Urban Jungle: Poem 18


Artwork-by-Kevin-Peterson-9

 
Urban jungle, yes literally, not metaphorically,
 
though maybe more like a ghetto forest.
 
Leading the determined coalition, is one sleek fox,
 
low lying, white tipped tail, like a log on legs.
 
Following fellow fox is great black bear, also
 
in forceful forward motion, head level, purpose
 
in his gait and onward gaze, alongside the girl.
 
She, decked in tartan plaid skirt, red cap
 
and sweater, strides along friend bear
 
among the graffiti’d concrete landscape
 
peppered with spare thin trees, once patterned
 
for park pleasure seekers and outdoor fun.
 
In ruins now, no one in the neighborhood
 
respects the land, so the conservationists
 
have taken up extreme measures for the cause:
 
the children and the animals, who will inherit
 
the earth when the mature of the human species
 
go extinct, march forth to the city council meeting
 
to state their peace: “Who will speak for the trees
 
and the bees before they’re completely gone?”

Moody Tree: Poem 12


Your name means mountain ebony,
a certain Bauhinia,
common to coastal California,
but I call you moody.
You own my front yard,
dominate passages and pathways,
burgeoning weight of verdure or
leafy reaches for spider’s webby catch to
neighboring anchors–rose bush branch or
car parked side mirrors.
How you please my wispy-boned mother braked still,
the dog leashed to the wheel chair,
under a relenting shade,
cooling an afternoon zephyr.
In spring or autumn, sometimes winter too,
you boom-blossom burbling orchids,
delicate pink and purple hazy bells
that sometimes ring in summer too.
That’s when your leaves burst butterfly hearts
of hunter green fringed in lemon-lime edges, a
hovering, healthy, verdant vibrancy.
But on any given week without reason,
your leaves brown at the edges,
then all the way through,
baring skeletal bramble
like bones of the cancerous,
exposed,
radiated,
burnt
for the winter–or summer complaint,
marring the yard, baring the hidden wreckage behind you.
That’s when the pods hang dry in rusts and reds, seeds
to bake or burst, sturdy uterine drip packets,
like dry, pea pod icicle tears crying,
yet unyielding to the grip.
And the next week,
they’re gone,
replaced by the brilliant buds as
poking penile plants peek through tightly tubed petals,
orchid splendor,
the softer side on a misty Monday.
Until Tuesday.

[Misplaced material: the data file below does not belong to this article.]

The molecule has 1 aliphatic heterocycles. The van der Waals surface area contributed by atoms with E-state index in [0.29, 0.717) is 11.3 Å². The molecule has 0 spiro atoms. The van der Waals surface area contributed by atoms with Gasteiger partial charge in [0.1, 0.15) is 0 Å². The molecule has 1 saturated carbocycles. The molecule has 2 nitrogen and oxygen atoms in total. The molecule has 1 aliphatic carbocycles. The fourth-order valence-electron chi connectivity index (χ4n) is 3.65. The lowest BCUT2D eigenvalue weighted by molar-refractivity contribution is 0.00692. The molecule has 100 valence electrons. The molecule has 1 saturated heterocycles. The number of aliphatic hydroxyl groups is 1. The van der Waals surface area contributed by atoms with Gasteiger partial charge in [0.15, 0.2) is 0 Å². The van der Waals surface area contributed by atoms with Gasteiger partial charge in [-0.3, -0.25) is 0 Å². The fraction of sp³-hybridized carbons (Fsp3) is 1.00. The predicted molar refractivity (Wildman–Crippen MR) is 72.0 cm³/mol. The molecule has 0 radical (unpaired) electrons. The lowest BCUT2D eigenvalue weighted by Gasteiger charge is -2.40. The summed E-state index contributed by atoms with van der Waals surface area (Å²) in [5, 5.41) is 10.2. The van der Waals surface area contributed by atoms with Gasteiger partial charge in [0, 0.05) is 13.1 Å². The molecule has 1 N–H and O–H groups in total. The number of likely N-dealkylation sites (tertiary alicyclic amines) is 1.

When the mood strikes.
Which outfit to wear for today?

Bauhinia

  

Bauhinia, 

the delicate pink orchids 

that blossom each spring 

cheer the grog of the morning 

march to distances 

far and few 

from your branches. 

The blistering sun’s alchemy 

or the blustery grey

 of the day–alters. 

Drifting and burgeoning, 

transforming and contrasting 

as my moods, 

sometimes filled, lagrimal

of rusted red seed pod, 

feet and fingers of them 

like stultified streams 

of leaking fear frozen 

brown and red in mid drip. 

It’s then that your leaves wither 

at the edges, 

blackened and burned. 

The weather turned for the worse, 

your leaves round hearts 

of butterfly green, 

full and wide bloom. 

But when the winter wears away, 

your flowering bauhinian 

bells and stamen 

reach for my notice 

as I breeze past 

to travels once again 

drawing me from you.

Speaking for the Bees

  


“It’s not about what it is, it’s about what it can become.” 
― Dr. SeussThe Lorax


Workhorses of a seething-bustling, 
strange, 
misunderstood 
and alien world that we barely see
its glory and gore
acidic stew of swallow
and cilia claws 
burrowed below
but for the infrequent frightful protrusion,
intrusion,
extrusion, 
threatening a sting, 
a bite 
or a siphon
sipping the living juices of us,
savagery in the encounter.
 
And yet they sustain those who would crush them,
self-defense or not, 
fill the undergirding of our world with germinating life, 
exchange and commerce in wildflowers of the fields, 
manicured gardens of urban rooftops 
and edges of the sand dunes. 
They nourish us with sweet meats 
of the trees 
and gifts of the earth’s panoply of gallant beauties
pageantry of roses, peonies and daffodils,
and green godly goodness of cabbage cool,
beans of the vine
and broccoli floret 
walnuts
almonds
Brazils
the browns of nutty seas.


You, pinpoint friend, swap the day away, 
flitting from one sweet hollow to the next 
wearing, 
ingesting, 
carrying 
and dusting yourself with your wares, 
plying your trade 
and all we breathe better for it
and eat 
and expire
respire by your daily toil, 
though your armies are micro
populated,
though thinning, 
smallest of the small, 
and most benign. 
Some will warn
look away
not to watch,
not to near 
or interfere
or swat 
our swelling flesh worse for the encounter.


Carpenters of the Carribbean, 
homed amid the yuccas 
and woods 
while others gnaw at our backyard decks right here. 
Crow swims in sunflowers and black-eyed Susans, 
carpeting himself the golden sun, 
while sumptuous sand specialists 
hang in the hills of North Carolina 
or the Eastern Shore dunes, 
skimming the edges for life. 
Affable-bliss, 
drunkard, 
drinks from his nose of a tongue, 
buzzing about the Badlands, 
sucking up sweets from the wells of bells, 
trumpet trollops of honey delight, 
a piña colada of rum and pineapple pollen bits.  
But big old bombus and Metallica and modest-us, 
modest in size, 
half a rice grain wide, 
who carries her goods inside, 
a vomitous gift 
her babies survive
or they die
too sick
sparse
poisoned
murdered
by un-notice
unseen
unheard
unfelt
turnaway.


Health of heart, 
health of earth, 
home to hordes
4000 kinds strong
all native North American
only 40 left home
to honeycomb here
home to homo-cides
ignorants
polluters
stung-greedy
core-less
suicides
who
deny
if they are we are.